of war between the Aztecs and the Spaniards, yet Carrasco and Domingo also acknowledge that the geographic conquest of Mexico exacted as high a toll. “What happened in Mexico was a real holocaust,” says Carrasco. “Eight million Indians died in the decade following the conquest. Sure, most of them due to illness, but my God! The population was completely decimated. It was one of the worst ecological tragedies ever, and it’s very important that we know what happened.”
The idea for the film began about 10 years ago, when Carrasco and Domingo met while undergraduates at New York University. The newfound friends were dismayed by the 1992 celebrations in honor of the 500 years since the discovery of America by Columbus. As the director and producer sit in a Hollywood hamburger joint, the 32-year-old Carrasco, who was born and raised in Mexico City, explains in perfect English that they felt what was needed was an indigenous version of the Mexican conquest. (Domingo, who is busy on his cell phone taking care of last-minute details about the film’s premiere, lets Carrasco do most of the talking.) “We really felt that it was time to tell the story from the other side, to imagine how an Aztec Indian might have experienced and perceived the conquest. We usually hear the story told from the conqueror’s standpoint. We get the European version of it.”
The son of legendary tenor Plácido Domingo, the New Jersey–born, Spanish-raised Domingo, 31, financed the film, while Carrasco wrote the script and directed. Domingo’s wife, Andrea Sanderson, who studied photography, was its production designer and second-unit director. In 1992, Carrasco was able to persuade a Mexican philanthropist to partially finance the first part of the film, which was shot that year. The cameras continued to roll until there was no more money. Now based in New York, Domingo traveled Mexico for three years making phone calls, throwing fund-raisers and showing potential investors a 30-minute videotape of the unfinished film. He would shortly after bring his father on board as executive producer. Additional moneys came from other private investors, foundations and Mexican institutions, and, in 1995, Carrasco and Domingo were finally able to reassemble the cast and complete the film.
Pope John Paul II’s recent apologies for the Catholic Church’s past sins — including the forced conversions of indigenous peoples — seems to have come just in time for the film’s U.S. debut, says Carrasco. He adds that a recent screening for the Archdiocese of Los Angeles was very well-received. Louis Velasquez, the director of the Archdiocese’s Hispanic ministries, praises the film for its portrait of “the great courage displayed by the Indians, who were able to be self-controlled and in turn act more civilized than the Europeans. They stayed with the Catholic Church even though they had seen the behavior of some of its members. It is a miracle so many [of their descendants are] Catholic after so many centuries.”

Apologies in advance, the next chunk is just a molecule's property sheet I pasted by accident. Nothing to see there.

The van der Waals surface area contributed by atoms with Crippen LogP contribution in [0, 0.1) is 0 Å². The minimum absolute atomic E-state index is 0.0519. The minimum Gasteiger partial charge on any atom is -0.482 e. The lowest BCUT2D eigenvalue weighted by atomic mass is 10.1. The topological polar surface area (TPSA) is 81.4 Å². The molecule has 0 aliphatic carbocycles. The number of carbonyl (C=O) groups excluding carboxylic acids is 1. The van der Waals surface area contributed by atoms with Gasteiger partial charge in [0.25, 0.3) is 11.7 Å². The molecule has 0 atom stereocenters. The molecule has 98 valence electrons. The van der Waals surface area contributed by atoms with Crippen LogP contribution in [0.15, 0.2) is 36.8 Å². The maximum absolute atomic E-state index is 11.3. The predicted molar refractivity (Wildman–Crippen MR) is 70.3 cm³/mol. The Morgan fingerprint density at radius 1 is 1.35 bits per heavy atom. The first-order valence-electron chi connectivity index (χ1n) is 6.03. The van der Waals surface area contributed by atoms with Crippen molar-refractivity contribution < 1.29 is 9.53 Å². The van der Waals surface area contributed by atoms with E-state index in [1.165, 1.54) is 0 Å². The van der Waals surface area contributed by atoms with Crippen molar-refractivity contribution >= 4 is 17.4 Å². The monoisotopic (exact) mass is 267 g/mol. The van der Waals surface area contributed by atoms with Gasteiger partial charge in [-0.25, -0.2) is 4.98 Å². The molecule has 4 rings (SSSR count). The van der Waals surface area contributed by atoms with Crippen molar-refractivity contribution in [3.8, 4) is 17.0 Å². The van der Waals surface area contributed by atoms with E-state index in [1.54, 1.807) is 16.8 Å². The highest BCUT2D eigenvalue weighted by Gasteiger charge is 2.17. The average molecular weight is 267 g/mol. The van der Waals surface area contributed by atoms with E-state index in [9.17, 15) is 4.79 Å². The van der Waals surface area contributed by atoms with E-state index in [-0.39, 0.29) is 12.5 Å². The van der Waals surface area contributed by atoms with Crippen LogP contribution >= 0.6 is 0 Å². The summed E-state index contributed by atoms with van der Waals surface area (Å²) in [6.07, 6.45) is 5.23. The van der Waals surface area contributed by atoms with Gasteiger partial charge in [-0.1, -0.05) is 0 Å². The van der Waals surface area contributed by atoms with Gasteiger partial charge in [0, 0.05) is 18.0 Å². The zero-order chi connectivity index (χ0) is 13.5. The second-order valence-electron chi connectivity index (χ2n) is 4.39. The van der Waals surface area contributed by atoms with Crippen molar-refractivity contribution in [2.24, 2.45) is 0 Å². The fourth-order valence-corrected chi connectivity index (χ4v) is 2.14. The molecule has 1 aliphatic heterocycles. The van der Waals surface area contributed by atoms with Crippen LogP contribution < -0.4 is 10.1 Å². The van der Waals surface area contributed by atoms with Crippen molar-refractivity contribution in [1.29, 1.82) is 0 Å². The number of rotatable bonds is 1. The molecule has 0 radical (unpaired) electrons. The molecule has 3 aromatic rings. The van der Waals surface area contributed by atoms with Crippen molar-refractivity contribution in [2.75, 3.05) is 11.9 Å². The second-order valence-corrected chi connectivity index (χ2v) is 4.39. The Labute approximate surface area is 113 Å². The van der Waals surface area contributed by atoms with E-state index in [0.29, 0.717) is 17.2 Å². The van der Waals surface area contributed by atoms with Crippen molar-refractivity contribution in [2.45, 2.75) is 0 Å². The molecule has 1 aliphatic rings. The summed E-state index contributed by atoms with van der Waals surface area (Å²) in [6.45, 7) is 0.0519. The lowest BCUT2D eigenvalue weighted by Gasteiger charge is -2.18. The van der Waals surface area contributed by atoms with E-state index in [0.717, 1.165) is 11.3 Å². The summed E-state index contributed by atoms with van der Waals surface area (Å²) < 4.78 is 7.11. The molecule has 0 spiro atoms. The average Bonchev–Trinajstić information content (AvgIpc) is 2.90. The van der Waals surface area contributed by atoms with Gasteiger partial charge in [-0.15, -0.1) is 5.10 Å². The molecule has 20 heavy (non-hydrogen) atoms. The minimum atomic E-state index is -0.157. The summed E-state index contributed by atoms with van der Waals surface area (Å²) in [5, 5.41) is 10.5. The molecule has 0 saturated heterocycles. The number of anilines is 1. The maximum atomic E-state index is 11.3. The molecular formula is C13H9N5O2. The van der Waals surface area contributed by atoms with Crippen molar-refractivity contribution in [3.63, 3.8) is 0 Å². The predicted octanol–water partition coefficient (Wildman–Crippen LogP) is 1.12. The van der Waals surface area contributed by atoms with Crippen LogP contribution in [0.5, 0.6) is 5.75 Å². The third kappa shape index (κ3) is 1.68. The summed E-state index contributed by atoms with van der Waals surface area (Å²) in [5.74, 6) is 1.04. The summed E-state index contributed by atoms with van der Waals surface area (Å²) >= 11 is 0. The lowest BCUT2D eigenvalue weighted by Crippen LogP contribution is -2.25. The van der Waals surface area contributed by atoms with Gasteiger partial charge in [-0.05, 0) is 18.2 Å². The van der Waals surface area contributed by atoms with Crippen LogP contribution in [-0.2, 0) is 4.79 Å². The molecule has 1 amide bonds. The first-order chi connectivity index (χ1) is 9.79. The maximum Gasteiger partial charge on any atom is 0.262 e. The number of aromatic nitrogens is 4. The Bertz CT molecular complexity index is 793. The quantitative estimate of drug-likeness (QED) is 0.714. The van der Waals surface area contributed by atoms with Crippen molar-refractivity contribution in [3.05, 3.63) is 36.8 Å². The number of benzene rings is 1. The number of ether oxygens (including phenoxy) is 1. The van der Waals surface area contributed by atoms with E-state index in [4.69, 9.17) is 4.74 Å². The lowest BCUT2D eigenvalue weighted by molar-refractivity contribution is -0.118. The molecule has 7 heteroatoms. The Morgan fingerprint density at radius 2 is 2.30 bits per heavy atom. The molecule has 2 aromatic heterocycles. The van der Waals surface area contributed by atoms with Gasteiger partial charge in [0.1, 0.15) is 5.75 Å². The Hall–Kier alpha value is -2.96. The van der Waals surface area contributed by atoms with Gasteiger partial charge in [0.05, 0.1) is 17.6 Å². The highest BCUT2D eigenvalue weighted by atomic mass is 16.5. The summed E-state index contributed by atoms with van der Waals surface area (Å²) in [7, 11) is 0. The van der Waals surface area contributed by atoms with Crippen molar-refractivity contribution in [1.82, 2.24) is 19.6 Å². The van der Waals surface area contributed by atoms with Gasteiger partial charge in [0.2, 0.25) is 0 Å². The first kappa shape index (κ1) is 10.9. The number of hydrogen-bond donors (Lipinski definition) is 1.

“The stories of the conquest and its repercussions are very much present today, even five centuries later,” says Carrasco. “Not only in Mexico, but all over the world. I mean, what country in the world hasn’t undergone colonization or conquest?” Although the film is a work of fiction, he and Domingo went to great lengths to secure its historical accuracy. For example, the indigenous characters speak in Nahuatl, the language of the Aztecs and many other peoples of their time. But what the filmmakers believe to be their greatest accomplishment is The Other Conquest’s main message, that given a degree of wit and resiliency, a nation can be conquered physically, but not spiritually. “I think that’s the great discovery of both Fray Diego and Topiltzin in the movie,” says Carrasco, “when they realize that they are talking about the same things by different names. That there is this force, this higher principle that unites them rather than separates them.”